By Amos Fofung
Pauline Binam, a Cameroonian lady was almost deported last week by U.S. Immigration and Customs Enforcement, ICE if not for the intervention of members of US Congress.
Pauline who has been in the US since when she was 2 years old was on the tarmac when members of Congress say they intervened. Pan African Vision has gathered that she was granted humanitarian release.
“It felt like ICE was trying to rush through her deportation,” said Rep. Pramila Jayapal, a Democrat from Washington state. “I can’t say that for certain, but all of this is extremely troubling.”
Binam, now 30, says she was involuntarily sterilized while held at the privately owned Irwin County Detention Center in Georgia, has been granted humanitarian releaseafter intervention by congress.
Attorney Vân Huynh says Binam’s fallopian tube was removed without her knowledge by the same doctor who is accused of performing forced hysterectomies on several other prisoners, and who is reportedly not a board-certified OB-GYN. Last week, Binam’s deportation was halted at the last minute after pressure from immigration rights advocates and members of Congress.
Members of Congress are demanding an investigation into allegations from immigrant women who say they were subjected to medical procedures without their consent while detained at an ICE facility in Georgia. Some women say they underwent hysterectomies or other surgeries that left them sterile.
Jayapal, a member of the House Judiciary Committee, wants Binam in the U.S. so that she can tell her story to investigators. More than 170 U.S. lawmakers have signed a letter calling for an investigation by the Homeland Security inspector general and want investigators to report back on the status of the investigation by next Friday.
According to NPR, ICE denies any link between her allegations and her scheduled deportation saying she was pulled off the plane because of a paperwork snafu with the Cameroonian government — not because of congressional intervention.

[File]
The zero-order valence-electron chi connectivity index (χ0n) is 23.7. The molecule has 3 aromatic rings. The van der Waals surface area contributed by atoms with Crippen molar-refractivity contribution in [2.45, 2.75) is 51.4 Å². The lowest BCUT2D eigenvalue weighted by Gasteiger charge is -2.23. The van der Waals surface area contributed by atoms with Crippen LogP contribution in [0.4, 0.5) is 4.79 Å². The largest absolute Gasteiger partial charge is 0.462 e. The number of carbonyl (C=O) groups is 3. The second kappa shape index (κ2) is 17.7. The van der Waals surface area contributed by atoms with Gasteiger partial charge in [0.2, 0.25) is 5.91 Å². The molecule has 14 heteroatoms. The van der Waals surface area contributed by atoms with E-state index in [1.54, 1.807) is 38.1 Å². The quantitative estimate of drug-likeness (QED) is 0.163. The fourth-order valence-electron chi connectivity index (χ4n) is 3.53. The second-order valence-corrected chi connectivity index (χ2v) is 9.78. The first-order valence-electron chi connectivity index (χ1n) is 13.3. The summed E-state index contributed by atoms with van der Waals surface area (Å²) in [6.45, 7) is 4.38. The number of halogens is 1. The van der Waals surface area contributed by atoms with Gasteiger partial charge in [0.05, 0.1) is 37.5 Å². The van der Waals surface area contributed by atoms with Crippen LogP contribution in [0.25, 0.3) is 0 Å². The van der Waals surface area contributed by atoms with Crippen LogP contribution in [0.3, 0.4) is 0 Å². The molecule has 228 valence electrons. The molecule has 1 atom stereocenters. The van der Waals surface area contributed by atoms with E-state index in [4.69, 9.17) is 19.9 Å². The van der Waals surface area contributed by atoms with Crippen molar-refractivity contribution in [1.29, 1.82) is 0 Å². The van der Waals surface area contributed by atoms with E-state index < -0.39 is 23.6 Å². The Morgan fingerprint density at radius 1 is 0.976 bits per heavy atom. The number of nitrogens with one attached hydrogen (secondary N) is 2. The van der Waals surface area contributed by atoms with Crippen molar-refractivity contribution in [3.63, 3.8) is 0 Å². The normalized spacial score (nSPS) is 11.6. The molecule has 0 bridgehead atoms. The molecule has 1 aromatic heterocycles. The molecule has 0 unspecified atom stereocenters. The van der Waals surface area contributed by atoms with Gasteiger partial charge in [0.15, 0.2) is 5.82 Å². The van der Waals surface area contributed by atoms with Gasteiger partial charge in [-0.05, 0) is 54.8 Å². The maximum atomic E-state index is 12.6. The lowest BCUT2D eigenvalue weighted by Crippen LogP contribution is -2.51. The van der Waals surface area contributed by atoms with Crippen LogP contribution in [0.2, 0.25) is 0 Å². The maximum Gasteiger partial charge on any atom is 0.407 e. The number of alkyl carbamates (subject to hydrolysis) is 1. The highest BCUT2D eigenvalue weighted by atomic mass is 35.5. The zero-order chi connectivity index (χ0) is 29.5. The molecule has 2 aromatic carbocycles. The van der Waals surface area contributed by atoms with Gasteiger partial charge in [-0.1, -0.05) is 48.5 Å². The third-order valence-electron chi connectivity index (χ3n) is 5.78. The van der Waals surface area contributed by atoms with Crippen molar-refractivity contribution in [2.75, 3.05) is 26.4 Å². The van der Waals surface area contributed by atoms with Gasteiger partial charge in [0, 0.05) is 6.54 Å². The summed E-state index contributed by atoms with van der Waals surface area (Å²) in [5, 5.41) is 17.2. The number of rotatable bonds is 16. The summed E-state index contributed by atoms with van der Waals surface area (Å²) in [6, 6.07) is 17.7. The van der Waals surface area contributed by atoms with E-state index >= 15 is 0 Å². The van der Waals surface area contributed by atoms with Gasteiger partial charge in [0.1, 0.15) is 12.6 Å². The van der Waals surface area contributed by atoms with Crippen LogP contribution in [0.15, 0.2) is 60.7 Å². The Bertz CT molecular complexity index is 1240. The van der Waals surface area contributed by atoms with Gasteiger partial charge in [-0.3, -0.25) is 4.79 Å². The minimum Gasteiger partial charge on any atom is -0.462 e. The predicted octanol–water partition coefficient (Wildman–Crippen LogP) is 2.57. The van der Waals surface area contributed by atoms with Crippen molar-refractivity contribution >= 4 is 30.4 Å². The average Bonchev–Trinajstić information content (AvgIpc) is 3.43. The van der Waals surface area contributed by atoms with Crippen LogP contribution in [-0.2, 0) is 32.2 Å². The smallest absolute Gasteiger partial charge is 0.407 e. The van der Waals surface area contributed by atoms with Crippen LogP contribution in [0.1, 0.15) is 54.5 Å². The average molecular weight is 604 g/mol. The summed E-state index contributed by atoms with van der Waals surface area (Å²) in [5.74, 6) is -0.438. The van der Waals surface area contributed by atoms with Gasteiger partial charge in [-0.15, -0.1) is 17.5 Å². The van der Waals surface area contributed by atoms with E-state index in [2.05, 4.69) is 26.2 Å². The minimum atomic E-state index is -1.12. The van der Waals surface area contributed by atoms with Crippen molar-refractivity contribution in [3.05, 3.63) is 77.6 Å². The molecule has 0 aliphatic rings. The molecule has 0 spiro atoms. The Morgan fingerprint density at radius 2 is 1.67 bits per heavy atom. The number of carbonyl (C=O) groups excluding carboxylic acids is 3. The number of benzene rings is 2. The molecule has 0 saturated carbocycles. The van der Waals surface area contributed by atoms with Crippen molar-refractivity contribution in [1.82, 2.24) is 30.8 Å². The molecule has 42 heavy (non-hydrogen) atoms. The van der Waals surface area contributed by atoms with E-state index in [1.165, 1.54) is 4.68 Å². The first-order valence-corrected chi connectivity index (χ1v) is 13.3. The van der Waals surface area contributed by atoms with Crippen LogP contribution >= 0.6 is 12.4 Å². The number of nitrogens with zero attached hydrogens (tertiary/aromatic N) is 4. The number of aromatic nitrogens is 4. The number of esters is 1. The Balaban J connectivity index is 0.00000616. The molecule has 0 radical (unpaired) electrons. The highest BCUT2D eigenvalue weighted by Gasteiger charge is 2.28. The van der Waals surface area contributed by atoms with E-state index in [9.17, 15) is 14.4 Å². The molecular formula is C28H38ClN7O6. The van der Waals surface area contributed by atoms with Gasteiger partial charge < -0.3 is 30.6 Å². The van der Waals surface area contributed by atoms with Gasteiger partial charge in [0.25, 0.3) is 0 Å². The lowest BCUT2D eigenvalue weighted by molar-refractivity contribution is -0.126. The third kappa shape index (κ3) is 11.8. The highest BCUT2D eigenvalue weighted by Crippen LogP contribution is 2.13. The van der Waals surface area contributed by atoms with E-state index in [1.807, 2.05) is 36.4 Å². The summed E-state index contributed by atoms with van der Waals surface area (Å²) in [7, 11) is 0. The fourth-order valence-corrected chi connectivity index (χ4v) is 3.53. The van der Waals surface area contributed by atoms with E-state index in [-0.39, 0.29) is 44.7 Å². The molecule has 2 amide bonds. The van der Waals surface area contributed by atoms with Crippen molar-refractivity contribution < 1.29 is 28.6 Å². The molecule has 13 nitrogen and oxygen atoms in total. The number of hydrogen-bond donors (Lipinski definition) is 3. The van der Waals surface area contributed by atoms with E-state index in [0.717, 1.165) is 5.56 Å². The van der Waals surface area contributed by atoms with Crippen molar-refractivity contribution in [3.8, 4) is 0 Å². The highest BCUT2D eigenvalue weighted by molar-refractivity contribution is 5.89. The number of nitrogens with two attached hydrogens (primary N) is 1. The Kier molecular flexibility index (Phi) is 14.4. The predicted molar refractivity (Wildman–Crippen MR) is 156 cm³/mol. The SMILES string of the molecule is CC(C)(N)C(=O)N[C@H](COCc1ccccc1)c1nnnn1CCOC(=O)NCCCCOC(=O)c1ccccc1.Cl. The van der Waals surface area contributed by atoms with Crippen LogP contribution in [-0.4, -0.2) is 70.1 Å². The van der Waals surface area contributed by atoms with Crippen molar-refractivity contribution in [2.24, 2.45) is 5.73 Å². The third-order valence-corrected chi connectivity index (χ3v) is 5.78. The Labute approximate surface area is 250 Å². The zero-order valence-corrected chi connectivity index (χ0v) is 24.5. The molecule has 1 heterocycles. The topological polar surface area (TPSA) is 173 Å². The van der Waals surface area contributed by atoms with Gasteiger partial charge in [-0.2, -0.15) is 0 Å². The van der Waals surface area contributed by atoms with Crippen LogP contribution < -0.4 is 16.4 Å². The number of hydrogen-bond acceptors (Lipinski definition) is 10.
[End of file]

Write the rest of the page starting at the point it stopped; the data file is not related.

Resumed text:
In a statement, ICE says that all female detainees receive routine gynecological care and that “a medical procedure like a hysterectomy would never be performed” without informed consent.
Binam’s lawyer, Vân Huynh, says her client sought treatment for an irregular menstrual cycle and thought she was getting a routine procedure known as dilation and curettage to remove tissue from her uterus last year.
“When she woke up from the surgery, the doctor informed her that they had to remove one of her fallopian tubes,” says Huynh, with the non-profit Georgia Latino Alliance for Human Rights, which also helped prepare the whistleblower complaint.
“Of course, Pauline was very upset and sort of appalled that this had happened without her consent,” Huynh says.
The long-term medical implications are not clear, but that the procedure could prevent Binam from conceiving a child, Huynh says.
“Detention itself takes so much away from a person’s life,” Huynh says. “And then for her to have gone through this experience while she was in immigration detention just robs her of so much more than her time.”
Huynh says Binam complained to the staff at the detention center, but those complaints went nowhere. Binam is one of a growing number of over 17 immigrant women complaining about care they received while they were held at the privately-operated Irwin County Detention Center in Ocilla, Georgia.